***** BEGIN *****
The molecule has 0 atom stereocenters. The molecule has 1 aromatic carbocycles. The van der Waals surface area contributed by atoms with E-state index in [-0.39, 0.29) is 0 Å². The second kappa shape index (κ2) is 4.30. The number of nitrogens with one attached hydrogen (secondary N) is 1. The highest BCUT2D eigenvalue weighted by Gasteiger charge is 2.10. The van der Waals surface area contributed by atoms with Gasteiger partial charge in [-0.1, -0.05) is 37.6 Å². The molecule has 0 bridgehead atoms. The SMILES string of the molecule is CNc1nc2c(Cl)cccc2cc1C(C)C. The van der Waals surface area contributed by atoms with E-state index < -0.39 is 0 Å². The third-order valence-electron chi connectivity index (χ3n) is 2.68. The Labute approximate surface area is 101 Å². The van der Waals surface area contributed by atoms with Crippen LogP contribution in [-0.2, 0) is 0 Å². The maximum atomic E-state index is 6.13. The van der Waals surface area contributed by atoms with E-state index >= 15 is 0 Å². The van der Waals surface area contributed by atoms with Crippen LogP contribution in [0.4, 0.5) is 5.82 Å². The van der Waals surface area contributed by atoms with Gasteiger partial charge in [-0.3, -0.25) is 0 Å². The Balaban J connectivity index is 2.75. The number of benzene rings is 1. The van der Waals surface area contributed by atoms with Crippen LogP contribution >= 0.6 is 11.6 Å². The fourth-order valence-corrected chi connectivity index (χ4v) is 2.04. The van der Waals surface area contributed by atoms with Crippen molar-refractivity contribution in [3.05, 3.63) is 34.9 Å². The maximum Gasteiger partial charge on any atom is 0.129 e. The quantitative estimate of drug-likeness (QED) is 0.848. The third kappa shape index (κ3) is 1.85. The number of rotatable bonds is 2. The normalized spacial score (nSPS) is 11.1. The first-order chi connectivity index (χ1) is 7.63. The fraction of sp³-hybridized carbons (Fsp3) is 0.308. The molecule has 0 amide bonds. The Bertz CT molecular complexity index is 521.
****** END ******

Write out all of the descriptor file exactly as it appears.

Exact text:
The molecule has 0 atom stereocenters. The molecule has 1 aromatic carbocycles. The van der Waals surface area contributed by atoms with E-state index in [-0.39, 0.29) is 0 Å². The second kappa shape index (κ2) is 4.30. The number of nitrogens with one attached hydrogen (secondary N) is 1. The highest BCUT2D eigenvalue weighted by Gasteiger charge is 2.10. The van der Waals surface area contributed by atoms with Gasteiger partial charge in [-0.1, -0.05) is 37.6 Å². The molecule has 0 bridgehead atoms. The SMILES string of the molecule is CNc1nc2c(Cl)cccc2cc1C(C)C. The van der Waals surface area contributed by atoms with E-state index < -0.39 is 0 Å². The third-order valence-electron chi connectivity index (χ3n) is 2.68. The Labute approximate surface area is 101 Å². The van der Waals surface area contributed by atoms with Crippen LogP contribution in [-0.2, 0) is 0 Å². The maximum atomic E-state index is 6.13. The van der Waals surface area contributed by atoms with E-state index >= 15 is 0 Å². The van der Waals surface area contributed by atoms with Crippen LogP contribution in [0.4, 0.5) is 5.82 Å². The van der Waals surface area contributed by atoms with Gasteiger partial charge in [-0.3, -0.25) is 0 Å². The Balaban J connectivity index is 2.75. The number of benzene rings is 1. The van der Waals surface area contributed by atoms with Crippen LogP contribution >= 0.6 is 11.6 Å². The fourth-order valence-corrected chi connectivity index (χ4v) is 2.04. The van der Waals surface area contributed by atoms with Crippen molar-refractivity contribution in [3.05, 3.63) is 34.9 Å². The maximum Gasteiger partial charge on any atom is 0.129 e. The quantitative estimate of drug-likeness (QED) is 0.848. The third kappa shape index (κ3) is 1.85. The number of rotatable bonds is 2. The normalized spacial score (nSPS) is 11.1. The first-order chi connectivity index (χ1) is 7.63. The fraction of sp³-hybridized carbons (Fsp3) is 0.308. The molecule has 0 amide bonds. The Bertz CT molecular complexity index is 521.